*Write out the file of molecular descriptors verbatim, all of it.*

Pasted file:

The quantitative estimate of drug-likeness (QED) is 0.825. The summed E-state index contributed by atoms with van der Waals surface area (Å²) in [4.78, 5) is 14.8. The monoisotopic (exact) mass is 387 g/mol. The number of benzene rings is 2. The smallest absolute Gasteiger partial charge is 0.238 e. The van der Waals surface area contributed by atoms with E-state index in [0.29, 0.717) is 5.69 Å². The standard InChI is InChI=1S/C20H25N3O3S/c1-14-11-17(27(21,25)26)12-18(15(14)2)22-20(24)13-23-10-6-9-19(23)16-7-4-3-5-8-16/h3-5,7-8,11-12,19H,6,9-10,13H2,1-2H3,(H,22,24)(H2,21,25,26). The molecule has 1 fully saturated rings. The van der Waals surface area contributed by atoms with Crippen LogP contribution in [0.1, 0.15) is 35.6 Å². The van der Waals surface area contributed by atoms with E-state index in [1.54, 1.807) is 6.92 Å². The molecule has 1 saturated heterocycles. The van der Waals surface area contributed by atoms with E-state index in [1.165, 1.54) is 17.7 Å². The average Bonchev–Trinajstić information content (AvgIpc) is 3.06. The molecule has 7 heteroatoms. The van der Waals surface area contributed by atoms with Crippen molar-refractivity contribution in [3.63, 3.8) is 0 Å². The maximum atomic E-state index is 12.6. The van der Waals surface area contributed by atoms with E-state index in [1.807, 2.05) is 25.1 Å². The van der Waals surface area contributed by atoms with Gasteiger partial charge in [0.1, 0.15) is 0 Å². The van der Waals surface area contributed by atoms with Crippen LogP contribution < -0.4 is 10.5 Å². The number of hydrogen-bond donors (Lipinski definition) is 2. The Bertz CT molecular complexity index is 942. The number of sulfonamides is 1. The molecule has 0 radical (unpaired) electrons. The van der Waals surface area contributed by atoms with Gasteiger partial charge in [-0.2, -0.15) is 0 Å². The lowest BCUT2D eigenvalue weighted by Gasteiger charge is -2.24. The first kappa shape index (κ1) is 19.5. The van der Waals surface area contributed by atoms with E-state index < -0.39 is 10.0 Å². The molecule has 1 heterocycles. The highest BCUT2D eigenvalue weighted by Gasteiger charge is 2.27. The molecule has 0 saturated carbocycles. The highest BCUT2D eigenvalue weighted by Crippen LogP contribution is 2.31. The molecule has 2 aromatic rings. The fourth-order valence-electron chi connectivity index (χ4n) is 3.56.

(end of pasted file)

The quantitative estimate of drug-likeness (QED) is 0.825. The summed E-state index contributed by atoms with van der Waals surface area (Å²) in [4.78, 5) is 14.8. The monoisotopic (exact) mass is 387 g/mol. The number of benzene rings is 2. The smallest absolute Gasteiger partial charge is 0.238 e. The van der Waals surface area contributed by atoms with E-state index in [0.29, 0.717) is 5.69 Å². The standard InChI is InChI=1S/C20H25N3O3S/c1-14-11-17(27(21,25)26)12-18(15(14)2)22-20(24)13-23-10-6-9-19(23)16-7-4-3-5-8-16/h3-5,7-8,11-12,19H,6,9-10,13H2,1-2H3,(H,22,24)(H2,21,25,26). The molecule has 1 fully saturated rings. The van der Waals surface area contributed by atoms with Crippen LogP contribution in [0.1, 0.15) is 35.6 Å². The van der Waals surface area contributed by atoms with E-state index in [1.54, 1.807) is 6.92 Å². The molecule has 1 saturated heterocycles. The van der Waals surface area contributed by atoms with E-state index in [1.165, 1.54) is 17.7 Å². The average Bonchev–Trinajstić information content (AvgIpc) is 3.06. The molecule has 7 heteroatoms. The van der Waals surface area contributed by atoms with Crippen molar-refractivity contribution in [3.63, 3.8) is 0 Å². The maximum atomic E-state index is 12.6. The van der Waals surface area contributed by atoms with E-state index in [1.807, 2.05) is 25.1 Å². The van der Waals surface area contributed by atoms with Gasteiger partial charge in [0.1, 0.15) is 0 Å². The van der Waals surface area contributed by atoms with Crippen LogP contribution < -0.4 is 10.5 Å². The number of hydrogen-bond donors (Lipinski definition) is 2. The Bertz CT molecular complexity index is 942. The number of sulfonamides is 1. The molecule has 0 radical (unpaired) electrons. The van der Waals surface area contributed by atoms with Gasteiger partial charge in [-0.2, -0.15) is 0 Å². The lowest BCUT2D eigenvalue weighted by Gasteiger charge is -2.24. The first kappa shape index (κ1) is 19.5. The van der Waals surface area contributed by atoms with E-state index < -0.39 is 10.0 Å². The molecule has 1 heterocycles. The highest BCUT2D eigenvalue weighted by Gasteiger charge is 2.27. The molecule has 0 saturated carbocycles. The highest BCUT2D eigenvalue weighted by Crippen LogP contribution is 2.31. The molecule has 2 aromatic rings. The fourth-order valence-electron chi connectivity index (χ4n) is 3.56.